A free, social 'AddressBook' for Android

The free AddressBook beta for Android connects your contact list with friends' social network accounts.

Address Book on the G1
Asurion

If the list of features added to the forthcoming Android 2.0 operating system (code-named Eclair) leaves you drooling, there is a way to get a taste of one of the goodies coming in Google's Eclair release.

No, we're not sending you a Motorola Droid (live review) .

Rather, Asurion's free AddressBook beta, newly released in the Android Market, is a socially connected alternative to Android's native address book. It shares a similar focus with Android 2.0's Quick Contact concept , and with other social address books, namely, that of being able to quickly communicate with a person in multiple ways from your contact list.

While Android 2.0 will offer a pop-up ticker that lets you e-mail, text, or call, AddressBook, which was announced at Demo 2009 (story) , can also get you socializing with friends via Facebook, Twitter, Flickr, YouTube, and others. AddressBook doesn't include a widget at this point, but it does get you inside social networks.

You pair a friend with their social networking account by setting up plug-ins, or MixIns, as Asurion calls them. Setup takes some patience. You'll first select the social networks you want to incorporate through the Market screen. After downloading each separate MixIn as its own Android APK file, you'll need to install it, then log in. If you ask AddressBook to automatically match contacts with social-network accounts, it'll take a few minutes longer. In this case, the wait is worth it, especially if you have a sizable Gmail contact list to begin with.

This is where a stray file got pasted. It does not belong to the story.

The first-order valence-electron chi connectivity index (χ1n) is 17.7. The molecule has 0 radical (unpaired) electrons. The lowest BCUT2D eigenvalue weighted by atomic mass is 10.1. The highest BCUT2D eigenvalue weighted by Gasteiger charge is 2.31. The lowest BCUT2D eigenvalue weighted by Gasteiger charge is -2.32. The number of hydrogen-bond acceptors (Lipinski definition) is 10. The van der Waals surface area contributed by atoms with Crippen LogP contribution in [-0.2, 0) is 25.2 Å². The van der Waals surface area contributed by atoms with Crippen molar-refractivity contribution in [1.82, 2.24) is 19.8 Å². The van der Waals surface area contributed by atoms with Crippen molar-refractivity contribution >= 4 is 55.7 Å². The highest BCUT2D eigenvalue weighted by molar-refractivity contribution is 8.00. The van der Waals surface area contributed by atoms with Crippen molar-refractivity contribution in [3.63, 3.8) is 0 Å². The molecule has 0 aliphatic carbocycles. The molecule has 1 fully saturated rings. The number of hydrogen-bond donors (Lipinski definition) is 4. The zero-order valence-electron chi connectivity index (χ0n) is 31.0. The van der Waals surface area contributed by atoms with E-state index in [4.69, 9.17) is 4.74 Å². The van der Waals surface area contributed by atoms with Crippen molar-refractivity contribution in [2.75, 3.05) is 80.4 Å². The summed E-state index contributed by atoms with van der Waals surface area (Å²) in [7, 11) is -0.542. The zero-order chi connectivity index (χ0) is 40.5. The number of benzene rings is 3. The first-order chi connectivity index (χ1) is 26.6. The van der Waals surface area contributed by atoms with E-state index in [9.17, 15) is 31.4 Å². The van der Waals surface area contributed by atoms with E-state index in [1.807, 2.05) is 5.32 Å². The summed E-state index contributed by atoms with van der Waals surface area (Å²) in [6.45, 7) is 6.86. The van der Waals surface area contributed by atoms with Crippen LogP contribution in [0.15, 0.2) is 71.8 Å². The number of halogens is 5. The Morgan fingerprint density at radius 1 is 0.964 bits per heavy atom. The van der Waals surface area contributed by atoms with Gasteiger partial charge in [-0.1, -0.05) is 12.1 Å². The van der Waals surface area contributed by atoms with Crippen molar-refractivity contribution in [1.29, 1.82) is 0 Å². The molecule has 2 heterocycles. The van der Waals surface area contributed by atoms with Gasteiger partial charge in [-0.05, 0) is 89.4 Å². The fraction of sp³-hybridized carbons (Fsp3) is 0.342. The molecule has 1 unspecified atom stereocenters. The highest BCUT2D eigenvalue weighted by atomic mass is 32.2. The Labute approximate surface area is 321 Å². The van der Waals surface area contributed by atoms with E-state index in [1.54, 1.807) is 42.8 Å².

The Facebook plug-in can also fill in your address book with Facebook profile pictures. Facebook integration was good, but not perfect, though you'll have the option to review matches. However, we missed a few incorrect associations, which we found difficult to fix after the fact.

In addition to following and contacting friends, the AddressBook application can also add a business listing, like your favorite coffee shop chain. Having added the listing, you can then plot it on a map.

As with the Android 1.6 default address book, the AddressBook application includes a dialer, history, contact list, and favorites. While it doesn't replace the Android's address book, Asurion's app does integrate with it, using the Android call screens and honoring edits between Android's native address book and the AddressBook application.

The AddressBook application has some fairly large holes. In addition to the unintuitive editing of mismatched contacts, the application doesn't support landscape mode and it force-closed after we integrated Facebook details. AddressBook's focus is decidedly on reaching people and not on managing personal profiles; we didn't see ways to update your own status in this app, for instance.

As for the future of the young application in the face of Android 2.0, Nancy Benovich Gilby, Asurion Mobile Applications' VP of Engineering remains positive. "What [Google is] doing with Contacts," Gilby wrote in an e-mail, "will give us more power and make it easier to provide deeper integration of content and services."

It will be interesting to see how AddressBook's social address book plays out once Android 2.0 becomes more widely available. In the meantime, if you've tried the app, share your thoughts in the comments.

 

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